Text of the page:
Thais Feather Real-Estate Nests - Copyright The Wall Street Journal

January 22, 2003


FROM THE ARCHIVES: January 22, 2003

Doubling as Birdhouses Boosts Thai Real Estate


PATTANI, Thailand -- In southern Thailand these days, real estate is for the birds.

That's why Somchai Sakulwarul, 39 years old, is moving his wife and three young sons out of their luxury three-story house and giving the place a radical makeover. Most of the interior walls will be demolished, the doors and windows will be sealed and covered so that the inside is darkened, and banks of pipes will be installed as air vents, with each set poking out five or six inches from the wall.

The renovations are designed to attract a high-flying tenant: a swallowlike bird known as the swiftlet, which builds a very profitable nest.

Ethnic Chinese around the world have a seemingly insatiable appetite for the delicate nests, which are used in bird's nest soup and tonic and are believed to improve digestion, cure dysentery and rejuvenate the elderly. The annual export trade is estimated at $500 million. A pound of the nests can fetch about $1,000 in this part of Thailand. In the U.S., they go for about $250 an ounce wholesale.

Spun from the glutinous saliva of birds that feed on flies, mosquitoes and other insects, the nests are often served in restaurants with chicken broth or ginseng. The nests, which are cleaned and refined before being exported, usually contain some twigs, leaves and feathers, although the best have little debris.

To Mr. Somchai, whose business selling nets and bait to professional fishermen has been pummeled by a poor economy, the nests seem a sound bet. "With bird nests, the investment is only one time, but the reward is for generations," says Mr. Somchai, who is building a new house for his family next door.

Flocking Together

Mr. Somchai is one of many people in this corner of Thailand who are using the swiftlets to feather their nests. Thais are adapting their homes and office buildings to offer shelter to the lucrative birds, in some cases adding floors or, as Mr. Somchai did, hollowing out existing structures. In other cases, eager entrepreneurs are putting up entire condominium blocks strictly for the birds.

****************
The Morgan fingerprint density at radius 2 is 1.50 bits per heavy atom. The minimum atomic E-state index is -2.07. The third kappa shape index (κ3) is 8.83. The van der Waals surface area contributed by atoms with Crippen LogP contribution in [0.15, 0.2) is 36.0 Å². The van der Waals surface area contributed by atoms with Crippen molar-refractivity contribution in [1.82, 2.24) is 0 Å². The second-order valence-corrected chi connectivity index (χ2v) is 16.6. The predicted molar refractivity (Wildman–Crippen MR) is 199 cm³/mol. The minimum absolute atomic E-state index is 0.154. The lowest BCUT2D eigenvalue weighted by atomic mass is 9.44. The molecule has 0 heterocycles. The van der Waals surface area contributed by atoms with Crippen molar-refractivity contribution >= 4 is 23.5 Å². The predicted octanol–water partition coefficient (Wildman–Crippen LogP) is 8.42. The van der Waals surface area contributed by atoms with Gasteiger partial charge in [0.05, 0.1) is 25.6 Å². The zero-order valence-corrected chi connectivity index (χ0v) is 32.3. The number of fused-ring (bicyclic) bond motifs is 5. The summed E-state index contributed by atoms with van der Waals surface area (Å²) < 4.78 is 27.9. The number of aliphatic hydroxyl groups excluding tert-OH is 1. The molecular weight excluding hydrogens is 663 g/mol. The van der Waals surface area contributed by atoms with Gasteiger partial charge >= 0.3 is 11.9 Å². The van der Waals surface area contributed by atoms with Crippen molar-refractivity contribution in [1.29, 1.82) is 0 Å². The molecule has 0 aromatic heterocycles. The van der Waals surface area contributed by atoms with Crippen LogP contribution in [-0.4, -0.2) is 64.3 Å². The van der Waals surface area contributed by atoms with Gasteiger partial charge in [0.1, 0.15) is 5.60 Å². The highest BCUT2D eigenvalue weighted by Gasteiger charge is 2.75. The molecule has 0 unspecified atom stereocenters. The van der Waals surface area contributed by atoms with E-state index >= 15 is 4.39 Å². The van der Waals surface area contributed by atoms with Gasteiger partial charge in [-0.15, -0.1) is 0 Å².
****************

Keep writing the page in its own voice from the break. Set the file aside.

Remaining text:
The Swiftlet

Thais are being squeezed by the stubborn, lingering effects of 1997's financial crisis and the flow of investment dollars into China. And there's a huge supply of swiftlets available, as development drives them from their preferred habitat of cool, dank coastal caves. Nests can be harvested every three to four months, given the birds' nesting cycles.

Thai bird-nest production is thought to be doubling every year, with about 90% of the nests exported -- a lot smuggled out of the country to avoid taxes, bird men say. Still, demand is outstripping supply -- especially in booming coastal China, where a new monied class is acquiring expensive tastes.

The idea of creating big, open buildings as birdhouses came about decades ago, when swiftlets were found nesting in temples and deserted buildings in Southeast Asia. The style caught on mostly in Indonesia, the leading nest exporter.

In Pattani, an otherwise sleepy provincial capital with a population of 45,000, the idea has spread beyond professionals in the bird-nest trade and taken hold among people with spare cash or space that's hard to rent. Pongsak Jongjisiri, a physician, originally planned to invest in real estate and put up apartments for rent-paying humans. But he opted to build housing for freeloading swiftlets, putting up blocky structure about 65 feet high, protected by a razor-wire-topped fence, to discourage thieves, in an open field.